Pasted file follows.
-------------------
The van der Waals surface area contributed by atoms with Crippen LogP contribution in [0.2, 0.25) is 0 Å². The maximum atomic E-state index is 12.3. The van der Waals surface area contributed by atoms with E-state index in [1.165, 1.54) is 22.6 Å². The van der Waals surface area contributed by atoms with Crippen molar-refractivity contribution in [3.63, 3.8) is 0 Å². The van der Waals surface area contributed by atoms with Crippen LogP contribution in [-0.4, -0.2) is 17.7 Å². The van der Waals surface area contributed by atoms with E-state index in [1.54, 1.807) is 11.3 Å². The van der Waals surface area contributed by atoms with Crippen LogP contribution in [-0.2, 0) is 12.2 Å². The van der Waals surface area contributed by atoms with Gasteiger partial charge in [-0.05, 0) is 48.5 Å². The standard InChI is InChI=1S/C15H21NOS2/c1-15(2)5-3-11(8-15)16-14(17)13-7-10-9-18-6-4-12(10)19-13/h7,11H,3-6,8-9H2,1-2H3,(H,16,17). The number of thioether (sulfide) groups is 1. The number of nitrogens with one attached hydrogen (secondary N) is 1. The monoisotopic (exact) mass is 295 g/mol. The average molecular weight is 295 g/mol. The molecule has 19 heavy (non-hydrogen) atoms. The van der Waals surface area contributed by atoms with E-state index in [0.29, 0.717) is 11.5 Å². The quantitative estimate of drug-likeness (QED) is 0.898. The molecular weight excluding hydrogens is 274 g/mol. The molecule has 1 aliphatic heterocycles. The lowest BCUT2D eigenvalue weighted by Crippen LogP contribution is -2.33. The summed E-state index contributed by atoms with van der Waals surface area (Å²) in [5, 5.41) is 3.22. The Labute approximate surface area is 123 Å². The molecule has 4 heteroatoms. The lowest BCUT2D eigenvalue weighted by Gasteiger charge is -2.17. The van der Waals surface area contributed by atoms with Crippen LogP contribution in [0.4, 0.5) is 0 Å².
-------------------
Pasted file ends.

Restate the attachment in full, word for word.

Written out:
The van der Waals surface area contributed by atoms with Crippen LogP contribution in [0.2, 0.25) is 0 Å². The maximum atomic E-state index is 12.3. The van der Waals surface area contributed by atoms with E-state index in [1.165, 1.54) is 22.6 Å². The van der Waals surface area contributed by atoms with Crippen molar-refractivity contribution in [3.63, 3.8) is 0 Å². The van der Waals surface area contributed by atoms with Crippen LogP contribution in [-0.4, -0.2) is 17.7 Å². The van der Waals surface area contributed by atoms with E-state index in [1.54, 1.807) is 11.3 Å². The van der Waals surface area contributed by atoms with Crippen LogP contribution in [-0.2, 0) is 12.2 Å². The van der Waals surface area contributed by atoms with Gasteiger partial charge in [-0.05, 0) is 48.5 Å². The standard InChI is InChI=1S/C15H21NOS2/c1-15(2)5-3-11(8-15)16-14(17)13-7-10-9-18-6-4-12(10)19-13/h7,11H,3-6,8-9H2,1-2H3,(H,16,17). The number of thioether (sulfide) groups is 1. The number of nitrogens with one attached hydrogen (secondary N) is 1. The monoisotopic (exact) mass is 295 g/mol. The average molecular weight is 295 g/mol. The molecule has 19 heavy (non-hydrogen) atoms. The van der Waals surface area contributed by atoms with E-state index in [0.29, 0.717) is 11.5 Å². The quantitative estimate of drug-likeness (QED) is 0.898. The molecular weight excluding hydrogens is 274 g/mol. The molecule has 1 aliphatic heterocycles. The lowest BCUT2D eigenvalue weighted by Crippen LogP contribution is -2.33. The summed E-state index contributed by atoms with van der Waals surface area (Å²) in [5, 5.41) is 3.22. The Labute approximate surface area is 123 Å². The molecule has 4 heteroatoms. The lowest BCUT2D eigenvalue weighted by Gasteiger charge is -2.17. The van der Waals surface area contributed by atoms with Crippen LogP contribution in [0.4, 0.5) is 0 Å².